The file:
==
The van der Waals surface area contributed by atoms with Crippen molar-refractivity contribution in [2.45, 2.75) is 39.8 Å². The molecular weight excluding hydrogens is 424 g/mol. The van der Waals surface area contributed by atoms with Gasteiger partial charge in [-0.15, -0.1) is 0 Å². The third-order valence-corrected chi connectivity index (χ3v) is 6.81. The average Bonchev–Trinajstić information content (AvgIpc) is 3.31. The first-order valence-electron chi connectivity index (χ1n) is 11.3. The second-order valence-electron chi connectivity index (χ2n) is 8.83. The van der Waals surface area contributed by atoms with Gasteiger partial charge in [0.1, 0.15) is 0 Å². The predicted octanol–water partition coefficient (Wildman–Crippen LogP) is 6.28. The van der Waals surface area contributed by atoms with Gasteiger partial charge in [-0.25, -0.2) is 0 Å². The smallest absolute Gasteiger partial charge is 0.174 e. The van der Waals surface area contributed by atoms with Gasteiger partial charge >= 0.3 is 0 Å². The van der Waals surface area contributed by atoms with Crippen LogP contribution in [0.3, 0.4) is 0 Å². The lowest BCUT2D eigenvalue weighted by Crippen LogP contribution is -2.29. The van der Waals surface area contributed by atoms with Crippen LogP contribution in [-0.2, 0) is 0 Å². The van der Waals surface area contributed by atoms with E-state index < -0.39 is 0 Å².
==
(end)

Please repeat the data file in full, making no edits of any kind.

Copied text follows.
The van der Waals surface area contributed by atoms with Crippen molar-refractivity contribution in [2.45, 2.75) is 39.8 Å². The molecular weight excluding hydrogens is 424 g/mol. The van der Waals surface area contributed by atoms with Gasteiger partial charge in [-0.15, -0.1) is 0 Å². The third-order valence-corrected chi connectivity index (χ3v) is 6.81. The average Bonchev–Trinajstić information content (AvgIpc) is 3.31. The first-order valence-electron chi connectivity index (χ1n) is 11.3. The second-order valence-electron chi connectivity index (χ2n) is 8.83. The van der Waals surface area contributed by atoms with Gasteiger partial charge in [0.1, 0.15) is 0 Å². The predicted octanol–water partition coefficient (Wildman–Crippen LogP) is 6.28. The van der Waals surface area contributed by atoms with Gasteiger partial charge in [-0.25, -0.2) is 0 Å². The smallest absolute Gasteiger partial charge is 0.174 e. The van der Waals surface area contributed by atoms with Gasteiger partial charge >= 0.3 is 0 Å². The van der Waals surface area contributed by atoms with Crippen LogP contribution in [0.3, 0.4) is 0 Å². The lowest BCUT2D eigenvalue weighted by Crippen LogP contribution is -2.29. The van der Waals surface area contributed by atoms with Crippen LogP contribution in [-0.2, 0) is 0 Å². The van der Waals surface area contributed by atoms with E-state index < -0.39 is 0 Å².